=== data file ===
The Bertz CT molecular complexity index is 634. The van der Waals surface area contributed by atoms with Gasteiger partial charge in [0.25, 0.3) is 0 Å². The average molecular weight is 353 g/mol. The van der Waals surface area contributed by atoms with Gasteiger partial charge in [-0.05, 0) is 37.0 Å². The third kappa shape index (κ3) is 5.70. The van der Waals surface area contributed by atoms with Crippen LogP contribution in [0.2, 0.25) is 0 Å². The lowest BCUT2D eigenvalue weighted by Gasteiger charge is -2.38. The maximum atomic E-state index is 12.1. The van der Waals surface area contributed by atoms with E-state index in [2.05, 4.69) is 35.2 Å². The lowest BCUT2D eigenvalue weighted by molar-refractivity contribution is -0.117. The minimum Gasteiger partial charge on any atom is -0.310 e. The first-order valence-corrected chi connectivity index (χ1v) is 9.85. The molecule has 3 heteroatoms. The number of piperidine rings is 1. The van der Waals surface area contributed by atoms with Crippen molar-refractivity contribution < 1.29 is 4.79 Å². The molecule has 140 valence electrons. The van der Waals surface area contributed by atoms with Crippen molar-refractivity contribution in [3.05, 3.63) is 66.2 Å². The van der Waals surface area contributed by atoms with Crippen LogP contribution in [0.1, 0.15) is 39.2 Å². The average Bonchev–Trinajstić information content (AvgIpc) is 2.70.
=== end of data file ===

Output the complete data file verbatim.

The Bertz CT molecular complexity index is 634. The van der Waals surface area contributed by atoms with Gasteiger partial charge in [0.25, 0.3) is 0 Å². The average molecular weight is 353 g/mol. The van der Waals surface area contributed by atoms with Gasteiger partial charge in [-0.05, 0) is 37.0 Å². The third kappa shape index (κ3) is 5.70. The van der Waals surface area contributed by atoms with Crippen LogP contribution in [0.2, 0.25) is 0 Å². The lowest BCUT2D eigenvalue weighted by Gasteiger charge is -2.38. The maximum atomic E-state index is 12.1. The van der Waals surface area contributed by atoms with E-state index in [2.05, 4.69) is 35.2 Å². The lowest BCUT2D eigenvalue weighted by molar-refractivity contribution is -0.117. The minimum Gasteiger partial charge on any atom is -0.310 e. The first-order valence-corrected chi connectivity index (χ1v) is 9.85. The molecule has 3 heteroatoms. The number of piperidine rings is 1. The van der Waals surface area contributed by atoms with Crippen molar-refractivity contribution < 1.29 is 4.79 Å². The molecule has 140 valence electrons. The van der Waals surface area contributed by atoms with Crippen molar-refractivity contribution in [3.05, 3.63) is 66.2 Å². The van der Waals surface area contributed by atoms with Crippen LogP contribution in [0.1, 0.15) is 39.2 Å². The average Bonchev–Trinajstić information content (AvgIpc) is 2.70.